The clear-absence-versus-mere-excess-of-jurisdiction distinction has, in substance, been adopted and applied in Civil Rights Act cases brought against judges and other judicial officers. Robichaud v. Ronan, 351 F.2d 533 (C.A.9, 1965); Corsican Productions v. Pitchess, 338 F.2d 441 (C.A.9, 1964); Spires v. Bottorff, 317 F.2d 273 (C.A.7, 1963); Lewis v. Brautigam, 227 F.2d 124, 55 A.L.R.2d 505 (C.A.5, 1955). Because immunity is conferred on an individual solely by virtue of the office he holds, reason requires us to adopt a rule which does not provide immunity for those acts which are done clearly outside the authority or jurisdiction of the office.
Accepting, as we must, the truth of the allegations as pleaded in appellant's complaint, we now proceed to examine those facts within the legal framework we have set forth above. The main thrust of the complaint is that the defendant knew or should have known that appellant had not reached the age of eighteen when the alleged offenses were committed, and that in procuring the indictments against him and the resulting pleas, sentences and incarceration, appellant was denied his liberty without due process. Assuming arguendo that this denial of liberty and the denial of a speedy trial abridged appellant's constitutional rights,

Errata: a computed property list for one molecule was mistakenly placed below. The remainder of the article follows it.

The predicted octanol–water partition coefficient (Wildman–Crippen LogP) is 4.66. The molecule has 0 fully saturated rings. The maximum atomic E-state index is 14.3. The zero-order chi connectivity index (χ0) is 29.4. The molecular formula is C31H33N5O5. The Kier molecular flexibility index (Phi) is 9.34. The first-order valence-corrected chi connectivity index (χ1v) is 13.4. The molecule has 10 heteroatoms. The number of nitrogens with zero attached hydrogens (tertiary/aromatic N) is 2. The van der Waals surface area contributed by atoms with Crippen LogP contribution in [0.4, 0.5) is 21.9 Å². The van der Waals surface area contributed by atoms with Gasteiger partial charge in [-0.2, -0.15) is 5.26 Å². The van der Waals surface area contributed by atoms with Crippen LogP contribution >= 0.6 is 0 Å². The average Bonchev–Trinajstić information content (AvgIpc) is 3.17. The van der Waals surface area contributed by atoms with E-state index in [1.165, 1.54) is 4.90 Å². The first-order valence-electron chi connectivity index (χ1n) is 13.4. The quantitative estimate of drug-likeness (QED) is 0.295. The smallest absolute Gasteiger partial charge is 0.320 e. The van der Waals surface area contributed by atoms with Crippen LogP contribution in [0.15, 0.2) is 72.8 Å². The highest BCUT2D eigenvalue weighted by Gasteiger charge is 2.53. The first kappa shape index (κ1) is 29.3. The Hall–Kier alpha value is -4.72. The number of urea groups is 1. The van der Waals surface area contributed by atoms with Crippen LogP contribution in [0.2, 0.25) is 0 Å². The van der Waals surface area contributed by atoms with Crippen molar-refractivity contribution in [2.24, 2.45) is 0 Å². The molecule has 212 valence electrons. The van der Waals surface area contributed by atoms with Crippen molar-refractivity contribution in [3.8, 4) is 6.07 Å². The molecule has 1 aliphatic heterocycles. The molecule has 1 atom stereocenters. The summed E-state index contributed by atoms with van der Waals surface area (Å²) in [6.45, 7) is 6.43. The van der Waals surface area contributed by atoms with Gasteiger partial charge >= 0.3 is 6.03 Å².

We have already indicated that the primary responsibility of a prosecutor is to vindicate the wrongs which have been committed against society. This is precisely what appellee was doing when the denial of appellant's liberty occurred. The mere fact that the New Jersey Legislature had excised from his responsibility the prosecution of individuals who were under the age of eighteen when they committed acts which would otherwise be punishable offenses does not indicate that he was acting clearly outside his jurisdiction. On the contrary, it would be difficult to envision a case which was as close to his jurisdiction, but, yet, in excess of it.
As to the denial of a speedy trial, even if we assume that the defendant was responsible for the delay, we believe that motions for continuances or other causes of delay are well within the jurisdiction of the prosecutor.
Having decided these substantive questions, one further matter remains for our consideration. As this case comes before us, its posture is not greatly dissimilar from that of Tenney v. Brandhove, as it came before the Ninth Circuit, 183 F.2d 121 (1950), and the Supreme Court, 341 U.S. 367, 71 S.Ct. 783, 95 L.Ed. 1019. The district court in Tenney had dismissed the complaint